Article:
The fire department has also trained school system health educators on CPR in Howard County, Md. After being trained, the health educators began to teach CPR training to sixth- and ninth-grade students.
(TNS) — Charlton Allen has been driving a school bus in Howard County for 15 years. While he has never had a medical emergency on any of his buses, he feels confident in his ability to perform CPR on a student in need.
Allen attended a CPR training session at Wilde Lake Middle School on Wednesday. The session for Howard bus drivers was taught by the Howard County Department of Fire and Rescue Services.
“We want to give as many people as possible the confidence [with performing CPR] … especially people who come in contact with children,” said Brad Tanner, a spokesman for the fire department.
CPR is administered when someone's breathing or heart rate has stopped.
Over three different training days in August, 750 bus drivers and bus assistants/aides participated in the CPR training, according to Tanner.
“The more people who know how to save a life, the more lives will be saved,” he said.
Since 2015, the fire department has provided training to bus drivers every other year.
The fire department has also trained school system health educators on CPR. After being trained, the health educators began to teach CPR training to sixth and ninth grade students. On average, 8,500 Howard students learn CPR training each year.
Kathryn Larkins, a risk reduction educator for the fire department, led the CPR training Wednesday.
She started off the session going through the basics, including how CPR no longer includes mouth-to-mouth breathing on adults. An adult is considered anyone age 8 and older.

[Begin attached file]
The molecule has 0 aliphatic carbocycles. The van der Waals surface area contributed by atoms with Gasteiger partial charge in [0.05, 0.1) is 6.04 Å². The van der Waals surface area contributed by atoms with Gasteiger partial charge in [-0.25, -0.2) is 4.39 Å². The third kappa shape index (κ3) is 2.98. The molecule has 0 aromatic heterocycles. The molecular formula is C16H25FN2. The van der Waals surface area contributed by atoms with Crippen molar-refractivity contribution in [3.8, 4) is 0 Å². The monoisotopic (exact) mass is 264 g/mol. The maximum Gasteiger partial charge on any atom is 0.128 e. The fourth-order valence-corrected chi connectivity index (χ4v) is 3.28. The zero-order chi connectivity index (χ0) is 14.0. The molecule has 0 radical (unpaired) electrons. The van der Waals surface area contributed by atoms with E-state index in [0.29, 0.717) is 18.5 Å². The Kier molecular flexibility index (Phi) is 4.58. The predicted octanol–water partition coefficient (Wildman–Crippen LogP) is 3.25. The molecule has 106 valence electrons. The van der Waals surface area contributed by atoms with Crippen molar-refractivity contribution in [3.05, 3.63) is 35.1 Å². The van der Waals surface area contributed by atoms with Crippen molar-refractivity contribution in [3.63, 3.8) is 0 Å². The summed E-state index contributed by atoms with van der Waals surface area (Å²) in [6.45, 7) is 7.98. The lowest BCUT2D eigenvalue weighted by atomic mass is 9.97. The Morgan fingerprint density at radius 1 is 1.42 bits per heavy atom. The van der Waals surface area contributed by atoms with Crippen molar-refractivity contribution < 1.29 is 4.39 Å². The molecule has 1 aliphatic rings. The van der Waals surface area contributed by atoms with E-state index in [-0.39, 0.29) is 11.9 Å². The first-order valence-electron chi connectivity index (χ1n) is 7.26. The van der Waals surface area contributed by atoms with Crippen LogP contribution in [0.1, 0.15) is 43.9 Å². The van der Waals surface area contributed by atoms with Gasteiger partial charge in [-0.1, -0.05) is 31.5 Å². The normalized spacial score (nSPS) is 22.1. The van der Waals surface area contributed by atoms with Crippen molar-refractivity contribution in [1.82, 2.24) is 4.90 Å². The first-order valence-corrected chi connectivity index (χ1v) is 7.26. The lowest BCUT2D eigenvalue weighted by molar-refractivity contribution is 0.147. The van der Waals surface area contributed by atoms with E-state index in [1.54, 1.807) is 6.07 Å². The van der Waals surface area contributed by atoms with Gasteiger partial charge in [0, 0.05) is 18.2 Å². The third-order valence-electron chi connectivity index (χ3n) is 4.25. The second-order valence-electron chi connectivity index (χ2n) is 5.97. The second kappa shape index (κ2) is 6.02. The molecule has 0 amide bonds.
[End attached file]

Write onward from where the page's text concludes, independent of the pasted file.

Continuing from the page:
Instead, she explained how to put your hands on top of each other and put the heel of your bottom hand on the person’s sternum and begin to push. The person pushing needs to press down 100 times per minute.
Larkins made it clear to the bus drivers that it’s OK to break someone's ribs when giving them CPR.
“If you’re pushing hard, it’s going to happen,” she said. “You’re most likely going to hear them break and feel them break, but you need to keep pushing.”
In her 18-year career with Howard fire, Larkins has administered CPR more than 200 times, breaking nearly 100 ribs in the process.
Allen, whose routes this year includes Patuxent Valley Middle School in Jessup, walked out of the session feeling confident.
The training allows for bus drivers “to have a good start” on knowing CPR, Allen said.
Bill Stolis, an area manager for Howard schools’ transportation department, said he wants bus drivers to have CPR training and awareness as well as comfort in administering it.
Bus drivers on average drive 150 kids per school day, Stolis said.
In order to maintain commercial driver’s licenses, bus drivers have to complete six hours of training yearly, Stolis said. Four hours are completed in the summer, with the remaining two done in the fall.
Other training sessions Wednesday included defensive driving, inclement weather safety and first aid taught by county school nurses. Bus aides, who serve as extra support on school buses, also came in for training.
Later this month, the fire department is training school system health educators in Stop the Bleed, a national awareness campaign that encourages bystanders to become trained to help in a bleeding emergency before professional help arrives. The training will allow for the health educators to teach Stop the Bleed in all county ninth grade health classes.
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